I asked her how it felt.

A little scary, but exciting too... If he weren't at least a little concerned, I don't think he would have taken the time to respond ... These big shots need to realize that we are on to them.

I also felt a little sorry for him... I honestly think his companies are getting so many contracts right now that he probably didn't realize Detroit was spending so much on his professional development program ... I wonder if it was a little embarrassing for him to have a teacher point it out?

That sounds about right. It's good to know that they are paying attention, they are hearing us, and they can't just sail on thinking that nobody notices or cares what they're up to. Hats off to Talmage for making Marzano take notice.


  1. Ten years ago I was with a group of math and science teachers who had been in PD with their district involving Marzano. They made such fun of his research -- and made it clear to me that he is no kind of actual researcher. He had zero credibility with these teachers, so I've been spared personal knowledge of his work. It is a shame he has been hired by anyone, or that Detroit is spending any money on consulting. They should be supporting their own teachers, not spending money on crap.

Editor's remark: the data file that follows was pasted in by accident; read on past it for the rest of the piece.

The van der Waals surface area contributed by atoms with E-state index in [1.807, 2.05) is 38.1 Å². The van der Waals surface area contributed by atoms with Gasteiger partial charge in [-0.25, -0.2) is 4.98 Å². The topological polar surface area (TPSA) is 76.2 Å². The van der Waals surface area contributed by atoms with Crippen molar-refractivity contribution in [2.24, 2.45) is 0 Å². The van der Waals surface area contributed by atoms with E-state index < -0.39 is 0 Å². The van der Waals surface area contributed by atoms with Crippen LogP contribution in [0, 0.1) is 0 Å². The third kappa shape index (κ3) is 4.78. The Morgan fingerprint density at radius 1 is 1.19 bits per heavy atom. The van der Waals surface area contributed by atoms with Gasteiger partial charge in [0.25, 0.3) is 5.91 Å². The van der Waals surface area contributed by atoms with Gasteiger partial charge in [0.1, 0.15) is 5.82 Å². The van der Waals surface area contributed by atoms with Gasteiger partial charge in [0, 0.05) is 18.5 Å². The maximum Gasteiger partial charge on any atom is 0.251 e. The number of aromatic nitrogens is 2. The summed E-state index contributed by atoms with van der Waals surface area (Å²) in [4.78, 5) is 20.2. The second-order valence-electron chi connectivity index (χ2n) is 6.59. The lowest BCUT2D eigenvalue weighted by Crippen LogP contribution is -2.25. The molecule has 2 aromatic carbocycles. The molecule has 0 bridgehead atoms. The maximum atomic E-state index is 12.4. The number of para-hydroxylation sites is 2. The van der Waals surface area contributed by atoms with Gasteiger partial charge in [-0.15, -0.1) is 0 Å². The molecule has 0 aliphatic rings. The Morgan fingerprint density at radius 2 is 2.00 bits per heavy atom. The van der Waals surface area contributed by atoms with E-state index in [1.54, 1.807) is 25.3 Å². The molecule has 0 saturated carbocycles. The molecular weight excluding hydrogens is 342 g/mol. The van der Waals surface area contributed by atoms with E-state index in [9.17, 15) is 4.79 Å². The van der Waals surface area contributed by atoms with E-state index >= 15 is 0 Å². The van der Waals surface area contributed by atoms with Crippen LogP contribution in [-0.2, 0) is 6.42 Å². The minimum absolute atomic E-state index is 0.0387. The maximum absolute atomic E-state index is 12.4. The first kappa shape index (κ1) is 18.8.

2. The notion that someone (Marzano) created a generic teacher evaluation rubric so awesome that it could be used to accuaretly measure the effectiveness of a kindergarten art teacher in Bed-Stuy AND the AP physics teacher in Scarsdale is beyond proposterous. It disqualifies that person (Marzano) from having anything to do with judging teachers.

    As Alphie Kohn has stated, "The one universal truth about teaching and learning is that there is no universal truth about teaching and learning."